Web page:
It depends. I believe that some can, and some cannot. Some on the sex offender registry do not even need rehabilitating.

However, the fact of the matter is that a huge number of sex offenders do re-offend. Either these people cannot be rehabilitated, or we just aren’t doing a very good job of rehabilitating them. Seeing as in most cases, society does not even try to rehabilitate these men and women, I’d have to say that people who jump the gun and say that sex offenders cannot be rehabilitated are somewhat silly. How do we know that they can’t be fixed? When we catch them, we just lock them in a room for a few years, and then set them loose…. why do we expect this to rehabilitate?

I say we actually start trying to rehabilitate offenders, and then we can formulate a better answer to this question.

dpworkin's avatar

@randomness In 1941 (I think – maybe it was 1946) an man named Hervey Cleckly wrote a famous book called The Mask of Sanity. It is still referred to as a classic study of sociopaths. Since Cleckley’s time a few things have changed, but not the prognosis for sociopathy. That is unchanged. It is untreatable, and lasts a lifetime, although acting-out episodes diminish with age.

jerv's avatar

@pdworkin Many other things diminish with age too. Why do you think I am able to have anything remotely resembling an attention span?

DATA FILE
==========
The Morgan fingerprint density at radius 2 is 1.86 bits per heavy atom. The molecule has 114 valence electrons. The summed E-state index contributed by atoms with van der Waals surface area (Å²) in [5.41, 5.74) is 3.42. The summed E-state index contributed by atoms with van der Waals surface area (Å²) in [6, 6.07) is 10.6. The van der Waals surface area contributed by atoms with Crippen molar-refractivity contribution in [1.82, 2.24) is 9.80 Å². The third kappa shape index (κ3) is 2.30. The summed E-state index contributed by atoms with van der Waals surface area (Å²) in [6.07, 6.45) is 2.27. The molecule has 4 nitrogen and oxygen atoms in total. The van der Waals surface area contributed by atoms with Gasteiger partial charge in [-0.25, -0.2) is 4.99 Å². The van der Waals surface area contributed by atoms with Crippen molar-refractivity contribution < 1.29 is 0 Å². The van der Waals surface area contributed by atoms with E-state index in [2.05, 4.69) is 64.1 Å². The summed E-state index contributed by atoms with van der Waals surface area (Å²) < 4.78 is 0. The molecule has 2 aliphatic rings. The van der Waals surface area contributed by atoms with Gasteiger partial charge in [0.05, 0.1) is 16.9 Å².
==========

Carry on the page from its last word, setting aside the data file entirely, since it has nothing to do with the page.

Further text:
Seriously though, how can we really address this issue without recognizing the difference between a person with incurable and uncontrollable tendencies from those that can be mitigated (not all alcoholics still drink) and how do either of those relate to what the law labels “sex offender”? To me. that is like comparing apples and Buicks and then not bothering to sort the apples.

dpworkin's avatar

I said above that sociopathy is often, though not always, co-morbid with certain paraphilias. The patient who is not a sociopath may be able to be treated. There is currently no protocol for treating someone who suffers from Antisocial Personality Disorder. There just isn’t, no matter how much do-gooders may whine.

randomness's avatar

@pdworkin I know we don’t have a way to effectively deal with sociopaths. However, not all sex offenders are sociopaths, and we can treat them, we just choose to ignore the problem, and let them re-offend. Putting a man in a jail cell for 10 years does not stop him from being attracted to children.